Current management recommendations for grassland birds in North America emphasize providing large patches of grassland habitat within landscapes that have few forest or shrubland areas. These Bird Conservation Areas are being proposed under the assumption that large patches of habitat in treeless landscapes will maintain viable populations of grassland birds. This assumption requires that patch size and landscape features affect density and nesting success of grassland birds, and that these effects are consistent among years and regions and across focal species. However, these assumptions have not yet been validated for grassland birds, and the relative importance of local vegetation structure, patch size, and landscape composition on grassland bird populations is not well known. In addition, factors influencing grassland bird nesting success have been investigated mostly in small-scale and short-duration studies. To develop management guidelines for grassland birds, we tested the spatial and temporal repeatability of the influence of patch size and landscape composition on density and nesting success of 3 grassland passerines, after controlling for local-scale vegetation structure, climate, and—when analyzing nest success—bird density. We conducted our study during 4 years (1998–2001) in 44 study plots that were set up in 3 regions of the northern tallgrass prairie in Minnesota and North Dakota, USA. In these study plots we measured density and nesting success of clay-colored sparrows (Spizella pallida), Savannah sparrows (Passerculus sandwichensis), and bobolinks (Dolichonyx oryzivorus). Statistical models indicated that density was influenced by patch size, landscape, region, and local vegetation structure more so than by local vegetation structure alone. Both magnitude and direction of the response of density to patch size varied among regions, years, and species. In contrast, the direction of landscape effects was consistent among regions, years, and between Savannah sparrows and bobolinks. In each species, this landscape effect was independent of patch size. Nesting success was not clearly influenced by patch size or landscape composition, and none of the factors that influenced avian density also influenced nesting success in any of the 3 species. General statements on “optimal habitat” for grassland birds should therefore be viewed cautiously. Instead, long-term studies in different regions as well as a deeper understanding of the local system are needed to determine which factors are most important for grassland birds in a particular area.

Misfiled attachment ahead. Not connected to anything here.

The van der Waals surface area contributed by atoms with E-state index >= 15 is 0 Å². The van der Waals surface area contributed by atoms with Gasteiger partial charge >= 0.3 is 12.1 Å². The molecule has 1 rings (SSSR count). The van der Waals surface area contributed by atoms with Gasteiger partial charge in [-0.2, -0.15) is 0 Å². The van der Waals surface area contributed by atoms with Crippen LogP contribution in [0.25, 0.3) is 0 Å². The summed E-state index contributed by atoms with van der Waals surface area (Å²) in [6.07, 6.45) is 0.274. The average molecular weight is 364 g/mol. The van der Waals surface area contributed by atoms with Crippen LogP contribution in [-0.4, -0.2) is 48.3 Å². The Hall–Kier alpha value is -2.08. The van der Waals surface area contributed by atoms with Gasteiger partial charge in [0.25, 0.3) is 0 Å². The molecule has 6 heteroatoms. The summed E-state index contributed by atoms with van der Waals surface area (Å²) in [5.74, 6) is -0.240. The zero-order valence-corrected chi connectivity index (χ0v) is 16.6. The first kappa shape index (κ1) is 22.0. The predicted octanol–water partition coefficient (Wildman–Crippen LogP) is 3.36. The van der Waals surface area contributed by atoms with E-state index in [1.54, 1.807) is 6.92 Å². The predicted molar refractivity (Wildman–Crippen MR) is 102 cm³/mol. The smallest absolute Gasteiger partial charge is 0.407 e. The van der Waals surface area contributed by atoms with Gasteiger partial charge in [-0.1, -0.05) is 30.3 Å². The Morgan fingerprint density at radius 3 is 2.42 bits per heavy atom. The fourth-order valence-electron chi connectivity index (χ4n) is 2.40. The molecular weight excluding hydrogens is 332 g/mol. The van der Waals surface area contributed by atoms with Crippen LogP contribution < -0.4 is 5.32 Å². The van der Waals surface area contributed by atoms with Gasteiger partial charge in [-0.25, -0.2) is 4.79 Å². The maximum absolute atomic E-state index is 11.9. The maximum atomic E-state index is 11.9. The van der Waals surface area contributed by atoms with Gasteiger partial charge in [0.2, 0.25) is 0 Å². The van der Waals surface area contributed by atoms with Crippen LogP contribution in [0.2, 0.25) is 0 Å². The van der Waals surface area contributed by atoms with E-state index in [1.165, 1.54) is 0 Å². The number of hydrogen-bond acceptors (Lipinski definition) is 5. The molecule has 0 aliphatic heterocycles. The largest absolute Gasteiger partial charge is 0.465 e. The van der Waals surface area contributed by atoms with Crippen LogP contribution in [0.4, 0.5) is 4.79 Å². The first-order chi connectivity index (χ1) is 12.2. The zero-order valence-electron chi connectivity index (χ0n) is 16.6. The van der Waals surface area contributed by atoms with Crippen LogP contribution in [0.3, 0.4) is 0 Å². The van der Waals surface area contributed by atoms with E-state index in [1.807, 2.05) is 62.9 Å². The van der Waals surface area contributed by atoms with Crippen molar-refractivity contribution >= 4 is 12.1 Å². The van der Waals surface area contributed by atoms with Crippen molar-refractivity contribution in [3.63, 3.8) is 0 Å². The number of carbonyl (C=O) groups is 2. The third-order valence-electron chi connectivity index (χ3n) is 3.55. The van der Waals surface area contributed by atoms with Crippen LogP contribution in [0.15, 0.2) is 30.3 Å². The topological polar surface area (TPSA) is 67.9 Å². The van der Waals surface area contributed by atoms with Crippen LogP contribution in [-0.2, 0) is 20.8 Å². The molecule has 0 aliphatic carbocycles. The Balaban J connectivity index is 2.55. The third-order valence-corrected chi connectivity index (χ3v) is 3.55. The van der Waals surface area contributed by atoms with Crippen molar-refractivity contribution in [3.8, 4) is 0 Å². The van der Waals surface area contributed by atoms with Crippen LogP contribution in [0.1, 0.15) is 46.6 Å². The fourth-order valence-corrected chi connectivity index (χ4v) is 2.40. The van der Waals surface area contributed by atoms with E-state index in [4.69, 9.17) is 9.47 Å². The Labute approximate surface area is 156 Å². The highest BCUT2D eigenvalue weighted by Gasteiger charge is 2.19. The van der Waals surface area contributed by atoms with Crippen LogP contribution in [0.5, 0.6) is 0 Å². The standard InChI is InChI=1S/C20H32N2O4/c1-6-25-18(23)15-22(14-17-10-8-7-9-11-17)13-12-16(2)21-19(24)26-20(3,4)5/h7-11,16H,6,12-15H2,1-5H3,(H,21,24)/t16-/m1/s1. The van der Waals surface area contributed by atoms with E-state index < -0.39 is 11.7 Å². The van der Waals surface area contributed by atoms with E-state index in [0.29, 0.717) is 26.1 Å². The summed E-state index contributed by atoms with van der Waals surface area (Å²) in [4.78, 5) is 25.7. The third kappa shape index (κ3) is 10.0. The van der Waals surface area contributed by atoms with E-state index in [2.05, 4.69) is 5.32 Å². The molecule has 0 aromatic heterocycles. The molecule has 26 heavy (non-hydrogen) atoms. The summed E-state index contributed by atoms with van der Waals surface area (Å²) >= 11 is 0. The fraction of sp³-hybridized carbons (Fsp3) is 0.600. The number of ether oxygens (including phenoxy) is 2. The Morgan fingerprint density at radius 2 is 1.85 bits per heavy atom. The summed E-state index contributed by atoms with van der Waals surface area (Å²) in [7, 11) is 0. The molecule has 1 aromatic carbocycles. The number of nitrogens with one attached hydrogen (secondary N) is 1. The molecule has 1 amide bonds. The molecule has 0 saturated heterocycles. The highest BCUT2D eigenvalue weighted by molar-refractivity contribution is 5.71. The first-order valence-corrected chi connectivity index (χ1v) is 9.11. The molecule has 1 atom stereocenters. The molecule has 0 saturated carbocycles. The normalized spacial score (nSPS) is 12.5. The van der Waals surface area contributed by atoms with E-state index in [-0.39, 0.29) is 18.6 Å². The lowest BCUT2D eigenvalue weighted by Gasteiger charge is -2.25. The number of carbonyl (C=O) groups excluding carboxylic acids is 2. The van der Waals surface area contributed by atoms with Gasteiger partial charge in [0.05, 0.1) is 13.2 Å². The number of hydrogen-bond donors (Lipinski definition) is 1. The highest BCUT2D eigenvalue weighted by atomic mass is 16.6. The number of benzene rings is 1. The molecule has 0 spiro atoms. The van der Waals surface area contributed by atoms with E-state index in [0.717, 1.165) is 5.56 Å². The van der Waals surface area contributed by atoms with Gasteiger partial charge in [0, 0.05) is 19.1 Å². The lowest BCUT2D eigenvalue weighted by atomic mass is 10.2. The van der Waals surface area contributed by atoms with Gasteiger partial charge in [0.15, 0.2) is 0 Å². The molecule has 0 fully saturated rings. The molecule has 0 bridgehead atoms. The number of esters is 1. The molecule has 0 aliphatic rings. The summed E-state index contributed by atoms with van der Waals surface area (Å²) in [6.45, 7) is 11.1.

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Vol. 70 • No. 1